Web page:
The Discrete Charm of the Turning Machine by Greg Egan, Asimov’s Science Fiction Magazine, Nov/Dec 2017

I’m not quite sure how I missed this gem during my initial read of this issue. It’s the first piece I’ve ever read of Greg Egan’s, and I must say, he’s grabbed my attention in a big way, as this is a depressingly relevant piece of fiction.

The main character, Dan, is a financial analyst (sort of) guy who is laid off even though his numbers have exceeded expectations for years. His wife is a nurse, but they have a daughter and a single income is not enough to support them for long. Dan begins looking for work. last time he was unemployed he spiffed up his resume and was hired right off the bat, but that was six years ago. technology has changed since and it seems like everything is a scam or outside his skill set.

In the weeks and months that follow Dan’s family is plagued by different misfortunes. Eventually, even his wife is laid off due to a new kind of robotic nurse. At the same time, his brother in law has purged his own house of electronic, cloud synching devices. He claims he’s found proof of the singularity.

On a separate subplot, Dan meets a man named Graham who has been unemployed for some years, has fallen into writing erotic novels for a mystery patron. He doesn’t know who it is because a courier picks up the printed manuscript. But when Dan follows the courier only to find that the courier goes to a dumpster and tossed the manuscript in the garbage.

This piece is about automation, sure, but it’s also about the culture in the United States that assumes if you don’t have a job you’re just lazy, though this is more and more commonly a fallacy.  Just a couple weeks ago, Amazon opened their cashier-free grocery store and eventually most, if not all, grocery stores will follow. This story applies this idea to doctors, teachers, financial advisers, and more. It’s a harrowing look into the future–one that likely isn’t that far away. (A)

Assassin in the Clouds by Robert R. Chase, Asimov’s Science Fiction, Jan/Feb 2018

When a secret agent is hired to protect a man aboard a futuristic zephyr made of transparent aluminum, what’s the worse that could happen? Well, somebody could tape an explosive to the bottom of the transparent swimming pool, for starters.

The blast begins a series of events in which the narrator/protagonist tries to uncover what Dr. Kamiji might have done or might be planning that would warrant an attack that could kill everyone on board.

At its core this piece is an action/mystery–most of the science fiction involved could be replaced with current technology in order to tell the same story. While this piece has some interesting visual descriptions and cool action sequences, it’s not anything particularly new, and even the reveals in at the end of the piece feel overdone from where I’m sitting–overly aware that Jeff Bezos is, someday soon, make all uneducated jobs obsolete with automation. Yes, this piece touches on this–it’s an exciting prospect, as we will have to find other ways in which to apportion wealth other than “work.”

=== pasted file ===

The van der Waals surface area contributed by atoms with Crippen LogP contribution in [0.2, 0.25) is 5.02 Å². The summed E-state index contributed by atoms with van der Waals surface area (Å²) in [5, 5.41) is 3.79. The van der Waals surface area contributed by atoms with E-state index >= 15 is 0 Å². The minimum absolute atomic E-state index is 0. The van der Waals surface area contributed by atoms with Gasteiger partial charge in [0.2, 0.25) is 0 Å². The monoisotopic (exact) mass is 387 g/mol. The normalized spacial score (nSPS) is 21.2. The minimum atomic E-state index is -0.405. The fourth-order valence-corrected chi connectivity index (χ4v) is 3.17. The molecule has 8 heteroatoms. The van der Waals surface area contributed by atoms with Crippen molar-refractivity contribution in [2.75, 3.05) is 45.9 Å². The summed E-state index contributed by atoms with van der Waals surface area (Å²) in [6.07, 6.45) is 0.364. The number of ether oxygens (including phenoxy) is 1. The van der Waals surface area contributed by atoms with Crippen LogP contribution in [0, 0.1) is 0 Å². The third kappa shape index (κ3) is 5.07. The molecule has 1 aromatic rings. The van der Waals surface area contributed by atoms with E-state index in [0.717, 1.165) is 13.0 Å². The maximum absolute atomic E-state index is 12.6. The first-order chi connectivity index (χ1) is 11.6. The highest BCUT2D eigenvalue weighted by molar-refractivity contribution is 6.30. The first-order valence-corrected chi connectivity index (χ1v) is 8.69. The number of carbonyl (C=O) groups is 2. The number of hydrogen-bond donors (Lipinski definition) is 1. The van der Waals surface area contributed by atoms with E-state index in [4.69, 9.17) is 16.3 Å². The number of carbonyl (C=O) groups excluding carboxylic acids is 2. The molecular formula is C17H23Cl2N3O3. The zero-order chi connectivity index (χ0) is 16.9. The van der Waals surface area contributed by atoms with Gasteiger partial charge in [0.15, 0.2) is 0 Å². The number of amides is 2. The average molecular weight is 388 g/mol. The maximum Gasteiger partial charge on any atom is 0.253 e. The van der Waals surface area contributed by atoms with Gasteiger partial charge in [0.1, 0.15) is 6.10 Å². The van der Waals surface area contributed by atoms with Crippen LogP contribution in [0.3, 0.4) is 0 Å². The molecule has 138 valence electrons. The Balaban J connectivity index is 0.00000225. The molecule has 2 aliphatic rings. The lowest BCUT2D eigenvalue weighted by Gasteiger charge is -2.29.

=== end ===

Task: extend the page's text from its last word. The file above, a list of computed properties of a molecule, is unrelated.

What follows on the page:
More People, Less Jobs

So I don’t have an issue making coffee for a living. I also write content for a broker, which is awesome–I mean, I’m a freelance writer who works at a coffee shop also. How Seattle is that? But what I do mind is people thinking those who don’t have jobs are lazy. See there’s a real problem in our society that equates work to productivity and your contribution to society. But making coffee for people doesn’t make the world a better place. It just feeds people’s caffeine addiction. Writing copy for corporations–and I’ve written for companies you’ve definitely heard of, doesn’t make the world better, it just tells people they should buy more things they don’t need.

Now I’m really lucky because with the advent of the internet I was given a job. Freelance writing from home is a great privilege and it’s a job I would not have had even 3 years ago. Or even 2 years ago. However, for every job the internet creates many are destroyed. I mean Amazon has made bookstores basically obsolete. Right now we have Uber and Lyft that provide jobs and autonomy to people, but what happens when Google’s driverless cars are everywhere. We won’t need human drivers to take us places. So technology is getting better and better and jobs are fewer and fewer. When do we, as a culture, a society realize, oh, there are way more people in the world than there are jobs. So the people who don’t have jobs aren’t lazy, there just isn’t paying job in existence for them. Do we let these people starve? Why would I need a janitor if we have a robot who can mop?

Look, I know it feels like homeless or jobless people are lazy sometimes. And some of them are. But many have skills that are simply not used anymore in the work place. A man who used to manufacture cars is no longer needed. Robots do his job and there’s another robot that fixes those robots. Just one guy is employed to fix that one robot, and that’s only part time. So what happens when work ends? I don’t know. But we need to come to an understanding that the end of work, isn’t as far away as we think.